Dmanisi skull

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Dmanisi Skull 5
Dmanisi Skull 5 or D4500 Copyright Free Draw by Wikipedia User Simon Mer.jpg
Artist rendition of the skull
Catalog number D4500
Common name Dmanisi Skull 5
Species Homo erectus
Age 1.8 million years
Place discovered Dmanisi in Georgia
Date discovered 2005
Discovered by David Lordkipanidze

The Dmanisi skull, also known as Skull 5 or D4500, is one of five Homo erectus skulls discovered in Dmanisi, Georgia. Described in a publication in October 2013, it is believed to be about 1.8 million years old and is the most complete skull of a Pleistocene Homo species,[1][2] and the first complete adult hominid skull of that degree of antiquity.[3][4] According to researchers, the discovery "provides the first evidence that early Homo comprised adult individuals with small brains but body mass, stature and limb proportions reaching the lower range limit of modern variation."[3]

The skull has been the cause of a paleontological controversy that is still ongoing as of 2014: many hominid fossils thought to be from different species such as Homo rudolfensis or Homo habilis may not have been separate species at all. Rather, they may have been a single evolving lineage.[2]

Discovery of the skull[edit]

Dmanisi geographical localization in the middle of the Caucasus

In 1991, Georgian scientist David Lordkipanidze found traces of early human occupation in the cave at Dmanisi in Georgia: a hamlet and an archaeological site about 90 kilometres (56 mi) southwest of the country's capital, Tbilisi. Since then, five early hominid skulls have been discovered at the site. Skull 5, found in 2005, is the most complete specimen of them all. After further analysis, it was coupled with its mandible(D2600) found 5 years earlier. The final analysis of the discovery took many years and was only published in 2013.[1]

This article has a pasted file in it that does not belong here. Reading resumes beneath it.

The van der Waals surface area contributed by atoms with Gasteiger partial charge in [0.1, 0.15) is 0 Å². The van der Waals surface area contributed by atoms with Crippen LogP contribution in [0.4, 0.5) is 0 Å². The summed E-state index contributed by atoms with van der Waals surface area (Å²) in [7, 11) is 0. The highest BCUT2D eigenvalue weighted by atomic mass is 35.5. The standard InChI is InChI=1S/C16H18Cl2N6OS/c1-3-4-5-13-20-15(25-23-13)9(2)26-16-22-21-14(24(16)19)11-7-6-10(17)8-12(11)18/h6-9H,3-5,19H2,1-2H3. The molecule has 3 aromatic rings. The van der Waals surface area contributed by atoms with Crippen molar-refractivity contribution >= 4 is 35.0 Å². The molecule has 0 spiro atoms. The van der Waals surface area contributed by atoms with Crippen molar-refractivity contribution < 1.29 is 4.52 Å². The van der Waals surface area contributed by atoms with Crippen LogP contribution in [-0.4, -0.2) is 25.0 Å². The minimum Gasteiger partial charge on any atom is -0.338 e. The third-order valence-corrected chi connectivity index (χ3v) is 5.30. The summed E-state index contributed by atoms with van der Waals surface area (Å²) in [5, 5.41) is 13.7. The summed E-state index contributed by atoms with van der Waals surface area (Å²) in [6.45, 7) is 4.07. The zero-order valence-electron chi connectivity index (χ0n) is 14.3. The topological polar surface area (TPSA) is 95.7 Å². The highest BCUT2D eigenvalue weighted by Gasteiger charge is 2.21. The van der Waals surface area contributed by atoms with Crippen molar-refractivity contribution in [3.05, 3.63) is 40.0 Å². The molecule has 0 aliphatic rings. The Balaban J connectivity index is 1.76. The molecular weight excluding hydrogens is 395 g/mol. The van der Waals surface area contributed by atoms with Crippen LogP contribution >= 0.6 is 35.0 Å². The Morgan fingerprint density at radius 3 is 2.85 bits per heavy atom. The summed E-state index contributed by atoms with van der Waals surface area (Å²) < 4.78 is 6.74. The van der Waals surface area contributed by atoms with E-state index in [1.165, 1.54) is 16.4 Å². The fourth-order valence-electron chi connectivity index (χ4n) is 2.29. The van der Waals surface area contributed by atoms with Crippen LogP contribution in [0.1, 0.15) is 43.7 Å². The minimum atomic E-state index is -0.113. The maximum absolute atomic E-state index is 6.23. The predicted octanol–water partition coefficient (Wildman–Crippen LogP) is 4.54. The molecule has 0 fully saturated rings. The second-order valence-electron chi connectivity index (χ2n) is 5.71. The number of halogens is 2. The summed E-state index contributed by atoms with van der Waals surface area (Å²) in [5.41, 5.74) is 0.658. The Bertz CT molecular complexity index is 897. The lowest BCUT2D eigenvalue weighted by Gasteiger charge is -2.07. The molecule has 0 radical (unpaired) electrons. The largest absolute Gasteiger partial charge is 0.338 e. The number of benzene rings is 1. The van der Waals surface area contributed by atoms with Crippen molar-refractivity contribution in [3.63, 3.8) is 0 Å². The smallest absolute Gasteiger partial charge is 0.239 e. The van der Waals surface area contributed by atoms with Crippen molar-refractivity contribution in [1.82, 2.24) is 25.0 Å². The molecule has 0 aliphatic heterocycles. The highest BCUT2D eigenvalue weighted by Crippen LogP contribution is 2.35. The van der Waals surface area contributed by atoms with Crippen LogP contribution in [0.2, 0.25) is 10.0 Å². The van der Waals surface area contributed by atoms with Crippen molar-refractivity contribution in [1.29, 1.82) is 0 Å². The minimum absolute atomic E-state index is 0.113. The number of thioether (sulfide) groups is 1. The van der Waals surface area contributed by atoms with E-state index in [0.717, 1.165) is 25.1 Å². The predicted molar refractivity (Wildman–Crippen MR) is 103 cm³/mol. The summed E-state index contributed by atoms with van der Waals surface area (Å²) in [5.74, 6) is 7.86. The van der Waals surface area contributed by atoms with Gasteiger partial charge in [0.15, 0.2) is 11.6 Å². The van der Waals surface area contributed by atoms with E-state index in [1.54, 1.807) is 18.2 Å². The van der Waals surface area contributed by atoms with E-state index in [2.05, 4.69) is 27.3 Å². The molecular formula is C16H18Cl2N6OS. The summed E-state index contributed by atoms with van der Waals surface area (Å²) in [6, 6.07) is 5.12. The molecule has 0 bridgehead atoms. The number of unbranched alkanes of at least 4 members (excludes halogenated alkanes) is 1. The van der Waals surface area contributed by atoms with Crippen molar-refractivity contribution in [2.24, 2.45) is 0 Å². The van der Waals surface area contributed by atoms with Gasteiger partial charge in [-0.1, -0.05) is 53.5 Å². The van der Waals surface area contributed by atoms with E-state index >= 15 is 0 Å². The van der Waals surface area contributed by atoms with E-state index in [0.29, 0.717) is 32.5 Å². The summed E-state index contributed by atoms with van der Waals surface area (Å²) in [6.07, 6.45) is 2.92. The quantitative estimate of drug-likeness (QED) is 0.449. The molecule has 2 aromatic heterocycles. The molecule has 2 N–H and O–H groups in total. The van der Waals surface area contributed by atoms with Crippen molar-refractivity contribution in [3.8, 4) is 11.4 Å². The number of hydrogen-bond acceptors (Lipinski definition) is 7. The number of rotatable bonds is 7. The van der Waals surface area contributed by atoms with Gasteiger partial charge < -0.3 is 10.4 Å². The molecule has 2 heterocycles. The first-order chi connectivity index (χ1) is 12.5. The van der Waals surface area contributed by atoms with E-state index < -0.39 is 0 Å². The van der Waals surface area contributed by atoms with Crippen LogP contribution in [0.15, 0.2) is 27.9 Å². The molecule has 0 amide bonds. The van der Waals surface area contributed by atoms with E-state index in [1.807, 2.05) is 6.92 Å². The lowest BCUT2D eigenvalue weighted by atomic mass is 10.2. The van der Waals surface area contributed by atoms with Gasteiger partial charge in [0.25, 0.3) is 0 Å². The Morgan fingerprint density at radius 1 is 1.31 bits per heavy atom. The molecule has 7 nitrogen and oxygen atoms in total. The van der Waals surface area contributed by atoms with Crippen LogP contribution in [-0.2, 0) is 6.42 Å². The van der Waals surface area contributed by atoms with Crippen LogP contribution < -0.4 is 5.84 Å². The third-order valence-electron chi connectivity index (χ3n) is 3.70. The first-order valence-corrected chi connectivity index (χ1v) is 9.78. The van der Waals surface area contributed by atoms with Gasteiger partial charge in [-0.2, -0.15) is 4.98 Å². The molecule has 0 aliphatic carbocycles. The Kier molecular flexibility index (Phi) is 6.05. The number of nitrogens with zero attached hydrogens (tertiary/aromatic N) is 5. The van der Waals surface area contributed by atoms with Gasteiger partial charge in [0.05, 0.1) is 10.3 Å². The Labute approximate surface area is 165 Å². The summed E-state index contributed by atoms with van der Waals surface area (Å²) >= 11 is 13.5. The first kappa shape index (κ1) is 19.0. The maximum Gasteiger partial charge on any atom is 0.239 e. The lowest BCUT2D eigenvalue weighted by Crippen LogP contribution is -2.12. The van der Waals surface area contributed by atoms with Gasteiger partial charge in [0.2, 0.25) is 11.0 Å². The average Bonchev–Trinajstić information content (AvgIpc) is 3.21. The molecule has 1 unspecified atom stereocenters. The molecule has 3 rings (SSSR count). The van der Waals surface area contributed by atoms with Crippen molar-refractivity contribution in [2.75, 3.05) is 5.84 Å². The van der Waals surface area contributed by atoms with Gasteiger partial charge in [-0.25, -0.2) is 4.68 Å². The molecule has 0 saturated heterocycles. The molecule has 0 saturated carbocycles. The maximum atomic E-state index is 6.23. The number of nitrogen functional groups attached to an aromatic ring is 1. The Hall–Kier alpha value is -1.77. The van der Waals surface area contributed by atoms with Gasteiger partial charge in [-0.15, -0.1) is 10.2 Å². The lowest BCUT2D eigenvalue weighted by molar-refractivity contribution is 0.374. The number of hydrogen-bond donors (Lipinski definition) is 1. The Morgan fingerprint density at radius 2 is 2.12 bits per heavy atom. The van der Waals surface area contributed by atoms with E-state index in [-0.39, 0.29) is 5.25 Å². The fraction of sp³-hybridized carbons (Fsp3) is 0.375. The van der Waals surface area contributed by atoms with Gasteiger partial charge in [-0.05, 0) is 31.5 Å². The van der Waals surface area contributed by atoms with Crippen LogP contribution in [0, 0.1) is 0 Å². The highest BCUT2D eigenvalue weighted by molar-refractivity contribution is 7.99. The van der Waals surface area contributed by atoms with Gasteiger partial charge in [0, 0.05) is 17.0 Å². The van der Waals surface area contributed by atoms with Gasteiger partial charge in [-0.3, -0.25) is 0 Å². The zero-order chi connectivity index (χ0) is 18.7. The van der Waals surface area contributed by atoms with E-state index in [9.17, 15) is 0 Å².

Description of the skull[edit]

David Lordkipanidze (centre) on the archeological site of Dmanisi

Despite a brain volume the size of a large Australopithecus male, (546 cubic centimetres (33.3 in3)) all the characteristics of Homo erectus are clearly visible on Skull 5. The braincase sizes of the other Dmanisi skulls are between 601 cubic centimetres (36.7 in3) and 730 cubic centimetres (45 in3).[1]

The cranial superstructures of Skull 5, which are prominent and massive, suggest that it was probably a male. Its face is one of the largest of any human ancestor discovered to date.[1] The zygomatic arches are massive with the right one displaying many traces of deformations, probably due to fractures and injuries. Researchers estimate that the height of the individual was between 146 centimetres (4.79 ft) and 166 centimetres (5.45 ft) and his weight between 47 kilograms (104 lb) and 50 kilograms (110 lb).[1]

Dating[edit]

Stone tools found on the Dmanisi paleontological site